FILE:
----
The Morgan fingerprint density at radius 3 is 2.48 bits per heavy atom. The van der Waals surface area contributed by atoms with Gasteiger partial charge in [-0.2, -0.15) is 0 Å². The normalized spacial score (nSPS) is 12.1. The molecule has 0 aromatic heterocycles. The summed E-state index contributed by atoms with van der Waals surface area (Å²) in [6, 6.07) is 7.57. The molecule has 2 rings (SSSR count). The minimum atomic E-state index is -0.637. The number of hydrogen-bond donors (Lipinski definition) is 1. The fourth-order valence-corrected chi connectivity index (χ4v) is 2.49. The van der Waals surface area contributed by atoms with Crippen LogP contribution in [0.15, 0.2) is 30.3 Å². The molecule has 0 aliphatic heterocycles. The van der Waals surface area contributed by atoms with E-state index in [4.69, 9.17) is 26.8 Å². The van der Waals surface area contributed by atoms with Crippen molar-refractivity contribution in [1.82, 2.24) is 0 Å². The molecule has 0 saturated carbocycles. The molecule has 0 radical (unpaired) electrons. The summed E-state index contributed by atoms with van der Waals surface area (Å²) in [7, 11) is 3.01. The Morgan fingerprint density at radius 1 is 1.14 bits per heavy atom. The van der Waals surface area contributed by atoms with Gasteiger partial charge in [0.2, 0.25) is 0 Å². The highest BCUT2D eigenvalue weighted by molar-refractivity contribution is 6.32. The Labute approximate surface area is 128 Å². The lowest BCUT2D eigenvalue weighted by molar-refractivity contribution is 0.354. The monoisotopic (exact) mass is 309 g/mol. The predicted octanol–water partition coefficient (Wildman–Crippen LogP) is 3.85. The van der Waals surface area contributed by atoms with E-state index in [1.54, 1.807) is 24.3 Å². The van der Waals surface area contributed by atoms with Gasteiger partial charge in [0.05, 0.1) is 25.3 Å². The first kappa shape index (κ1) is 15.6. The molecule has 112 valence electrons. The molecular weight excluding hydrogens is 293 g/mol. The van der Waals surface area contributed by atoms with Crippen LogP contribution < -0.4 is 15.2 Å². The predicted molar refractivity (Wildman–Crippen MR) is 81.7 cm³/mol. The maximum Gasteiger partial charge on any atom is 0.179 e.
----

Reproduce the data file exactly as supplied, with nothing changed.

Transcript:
The Morgan fingerprint density at radius 3 is 2.48 bits per heavy atom. The van der Waals surface area contributed by atoms with Gasteiger partial charge in [-0.2, -0.15) is 0 Å². The normalized spacial score (nSPS) is 12.1. The molecule has 0 aromatic heterocycles. The summed E-state index contributed by atoms with van der Waals surface area (Å²) in [6, 6.07) is 7.57. The molecule has 2 rings (SSSR count). The minimum atomic E-state index is -0.637. The number of hydrogen-bond donors (Lipinski definition) is 1. The fourth-order valence-corrected chi connectivity index (χ4v) is 2.49. The van der Waals surface area contributed by atoms with Crippen LogP contribution in [0.15, 0.2) is 30.3 Å². The molecule has 0 aliphatic heterocycles. The van der Waals surface area contributed by atoms with E-state index in [4.69, 9.17) is 26.8 Å². The van der Waals surface area contributed by atoms with Crippen molar-refractivity contribution in [1.82, 2.24) is 0 Å². The molecule has 0 saturated carbocycles. The molecule has 0 radical (unpaired) electrons. The summed E-state index contributed by atoms with van der Waals surface area (Å²) in [7, 11) is 3.01. The Morgan fingerprint density at radius 1 is 1.14 bits per heavy atom. The van der Waals surface area contributed by atoms with Gasteiger partial charge in [0.2, 0.25) is 0 Å². The highest BCUT2D eigenvalue weighted by molar-refractivity contribution is 6.32. The Labute approximate surface area is 128 Å². The lowest BCUT2D eigenvalue weighted by molar-refractivity contribution is 0.354. The monoisotopic (exact) mass is 309 g/mol. The predicted octanol–water partition coefficient (Wildman–Crippen LogP) is 3.85. The van der Waals surface area contributed by atoms with E-state index in [1.54, 1.807) is 24.3 Å². The van der Waals surface area contributed by atoms with Gasteiger partial charge in [0.05, 0.1) is 25.3 Å². The first kappa shape index (κ1) is 15.6. The molecule has 112 valence electrons. The molecular weight excluding hydrogens is 293 g/mol. The van der Waals surface area contributed by atoms with Crippen LogP contribution < -0.4 is 15.2 Å². The predicted molar refractivity (Wildman–Crippen MR) is 81.7 cm³/mol. The maximum Gasteiger partial charge on any atom is 0.179 e.